In addition, the ACT has a relatively higher proportion of households with a mortgage, which coupled with higher dwelling prices and rents, has resulted in financial stress in the ACT being relatively greater.

To make matters worse there has been a severe shortage of mental health professionals with some closing their books. While the shortage is nationwide, the situation in the ACT is among the worst.

Alarmingly, as reported in CityNews in 2021, Dr Fatma Lowden, then chair of the ACT branch of The Royal Australian and New Zealand College of Psychiatrists, pointed out the relationship between an increased risk of self-harm in the ACT and the under supply of mental health professionals. She pointed to a high risk of self-harm in a particular risk group.

Distressingly, the data published by the Productivity Commission in its 2024 report confirms Dr Lowden’s expressed concerns. Overall, the suicide rate in the ACT has trended upwards since 2013, when it was 14 per cent below the national average, to being close to the national average in 2022. Most disturbing is the trend increase in the suicide rate of Canberrans aged 5-17 years.

Chart 2 reflects the rolling four-year average rate of juvenile suicide from 2013-17 to 2018-22 for all Australian jurisdictions.

The suicide rate of young people in the NT is a national shame, although it has reduced markedly in recent years. The ACT juvenile suicide rate was below the national average in the period 2013-17, but in the last five years has increased to the second highest in Australia behind the NT. The national average has remained unchanged.

Dr Lowden stressed the importance of the community mental health systems working optimally and identified a lack of funding as a primary reason for the “dilapidated” state of community health services in the ACT.

The expenditure data for the ACT for 2021-22 is not available, as the territory was apparently unable to provide the information to the Productivity Commission. The increase in ACT government expenditure on mental health services from 2019-20 to 2020-21 was 2.3 per cent against a national average increase of 3.8 per cent, and was the second lowest in Australia. Per capita funding in the ACT, ie, once adjusted for changes in population, was the lowest of all states and territories (Chart 3).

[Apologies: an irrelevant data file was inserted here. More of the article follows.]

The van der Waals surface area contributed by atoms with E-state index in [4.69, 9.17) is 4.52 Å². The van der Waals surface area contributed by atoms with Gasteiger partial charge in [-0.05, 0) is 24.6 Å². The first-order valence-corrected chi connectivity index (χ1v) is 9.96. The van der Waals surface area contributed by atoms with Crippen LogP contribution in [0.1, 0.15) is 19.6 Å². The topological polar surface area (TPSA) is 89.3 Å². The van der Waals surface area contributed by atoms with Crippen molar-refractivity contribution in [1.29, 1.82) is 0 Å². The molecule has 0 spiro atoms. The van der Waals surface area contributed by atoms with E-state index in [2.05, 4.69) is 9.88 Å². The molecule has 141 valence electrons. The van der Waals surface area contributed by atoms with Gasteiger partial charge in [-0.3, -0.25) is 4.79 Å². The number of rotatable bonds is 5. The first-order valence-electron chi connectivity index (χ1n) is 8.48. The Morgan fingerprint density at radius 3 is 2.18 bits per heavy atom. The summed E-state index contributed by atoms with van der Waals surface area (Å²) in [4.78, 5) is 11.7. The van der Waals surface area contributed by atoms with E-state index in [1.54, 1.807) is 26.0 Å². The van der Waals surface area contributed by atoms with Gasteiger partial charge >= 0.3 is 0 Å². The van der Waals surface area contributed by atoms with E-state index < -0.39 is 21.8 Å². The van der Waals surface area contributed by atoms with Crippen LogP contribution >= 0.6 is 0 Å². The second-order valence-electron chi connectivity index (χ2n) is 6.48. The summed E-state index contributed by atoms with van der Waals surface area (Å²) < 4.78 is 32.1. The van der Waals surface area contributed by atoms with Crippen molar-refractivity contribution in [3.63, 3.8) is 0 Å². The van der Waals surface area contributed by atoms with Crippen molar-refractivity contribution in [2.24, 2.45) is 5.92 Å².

It is important to clarify two points to ensure that any discussion is not misdirected.

The ACT’s per capita expenditure is relatively higher than the national average. That is to be expected, given its diseconomies of administrative scale, which are recognised by the Commonwealth Grants Commission and compensated for in the GST distribution.

The data presented relates to states’ and territories’ expenditure. There may be a case for overall national investment by the Commonwealth, however, that is not relevant at the state/territory level when comparing expenditure levels.

We do not suggest that a mere increase in funding would address the problems highlighted by the professionals and reflected in the data. There clearly needs to be a focus on designing and targeting services in consultation with frontline professionals.

The charts published here unarguably and distressingly highlight the low priority which the ACT government has given to the issues we have raised.

Jon Stanhope is a former chief minister of the ACT and Dr Khalid Ahmed a former senior ACT Treasury official.

 

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Jon Stanhope

Jon Stanhope